Baring Head

Baring Head Lighthouse is the nearest lighthouse to Wellington city. It was one of the last major lighthouse stations built-in New Zealand.

Baring Head Lighthouse
Baring Head Lighthouse

Technical details

Location: Latitude 41º25′ South, Longitude 174º52′ East
Elevation: 87 metres above sea level
Construction: Concrete Tower
Tower height: 12.2 metres
Light configuration: Flashing LED beacon
Light flash character: White oscillating light on for 9 seconds then off for 6 seconds
Power source: Mains Electricity
Range: 10 nautical miles (18 kilometres)
Date light first lit: 1935
Automated: 1989
Demanned: 1989

History of Baring Head Lighthouse

In 1932 a decision was made to build a new light station at Baring Head to serve both as an approach light to the Wellington Harbour, and as a coastal light for Cook Strait.

The lighthouse was built on land presented to the Government by a local farmer, Mr Eric Riddiford. Work commenced on the buildings, the lighthouse, and radio beacon towers in 1934. The Baring Head light was first lit in June 1935.

Baring Head was the first manned light built in New Zealand for 22 years. The previous manned lighthouse, Castle Point, was built in 1913. The lights built between 1913 and 1935 were all unmanned.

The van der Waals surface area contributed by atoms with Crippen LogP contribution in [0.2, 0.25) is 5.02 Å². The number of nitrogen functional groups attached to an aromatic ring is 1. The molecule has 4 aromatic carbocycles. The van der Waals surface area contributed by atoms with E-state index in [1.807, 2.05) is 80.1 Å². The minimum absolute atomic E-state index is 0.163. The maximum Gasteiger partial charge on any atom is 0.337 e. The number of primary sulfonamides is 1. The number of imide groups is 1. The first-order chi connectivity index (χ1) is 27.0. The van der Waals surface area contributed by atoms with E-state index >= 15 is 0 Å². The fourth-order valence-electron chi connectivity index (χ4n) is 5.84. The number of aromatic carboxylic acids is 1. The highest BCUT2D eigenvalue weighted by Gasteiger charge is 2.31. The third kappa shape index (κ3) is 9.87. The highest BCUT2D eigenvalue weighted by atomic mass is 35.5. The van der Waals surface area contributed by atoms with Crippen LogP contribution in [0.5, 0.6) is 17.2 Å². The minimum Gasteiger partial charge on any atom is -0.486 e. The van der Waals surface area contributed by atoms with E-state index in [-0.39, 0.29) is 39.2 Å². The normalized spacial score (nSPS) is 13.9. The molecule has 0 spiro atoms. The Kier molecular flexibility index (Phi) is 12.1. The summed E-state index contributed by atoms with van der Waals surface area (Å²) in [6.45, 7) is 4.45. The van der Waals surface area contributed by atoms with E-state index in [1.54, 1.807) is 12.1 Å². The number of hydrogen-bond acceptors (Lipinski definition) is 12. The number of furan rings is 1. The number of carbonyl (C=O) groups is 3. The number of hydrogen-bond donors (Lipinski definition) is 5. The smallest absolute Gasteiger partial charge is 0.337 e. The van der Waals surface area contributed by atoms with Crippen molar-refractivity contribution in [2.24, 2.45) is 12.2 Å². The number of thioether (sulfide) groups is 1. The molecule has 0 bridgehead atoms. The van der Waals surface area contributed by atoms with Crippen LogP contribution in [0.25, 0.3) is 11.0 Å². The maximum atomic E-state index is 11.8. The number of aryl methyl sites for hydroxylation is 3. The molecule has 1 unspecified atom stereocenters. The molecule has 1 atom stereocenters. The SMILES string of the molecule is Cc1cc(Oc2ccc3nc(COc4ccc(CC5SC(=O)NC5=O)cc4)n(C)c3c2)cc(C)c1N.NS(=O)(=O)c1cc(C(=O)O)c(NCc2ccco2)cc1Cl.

The light at Pencarrow Head had guided ships into Wellington Harbour before Baring Head Lighthouse was built. First lit in 1859, the Pencarrow Head Lighthouse was the first major lighthouse built in New Zealand. The old Pencarrow light was extinguished when the Baring Head light started operating.

Operation of the Baring Head light

Baring Head was the first light in New Zealand to start operating immediately on electricity. It was initially supplied by diesel generators until mains electricity arrived in 1950.

After the Baring Head light was built, a programme of electrification of all major lights around New Zealand began. This was completed by 1957.

The station was automated in 1989 and the last keeper was withdrawn.

In February 2005, the original light and associated equipment was replaced with a new LED beacon located out on the balcony of the lighthouse.

The new light is powered by mains electricity backed up by battery power in the event of a mains failure.

The light is monitored remotely from Maritime New Zealand’s Wellington office.

Life at Baring Head light station

The light station, being close to Wellington, was a popular posting for lighthouse keepers and their families. Children were able to attend school which was an advantage that most other light stations did not provide.

There were originally two keepers stationed at Baring Head but this was reduced to just one.

Baring Head Lighthouse was used as a signal station by the armed forces during the Second World War. Light keepers were exempt from conscription because their work contributed to the war effort. Keepers were issued with army jerseys to counter the extreme weather conditions under which they worked.1

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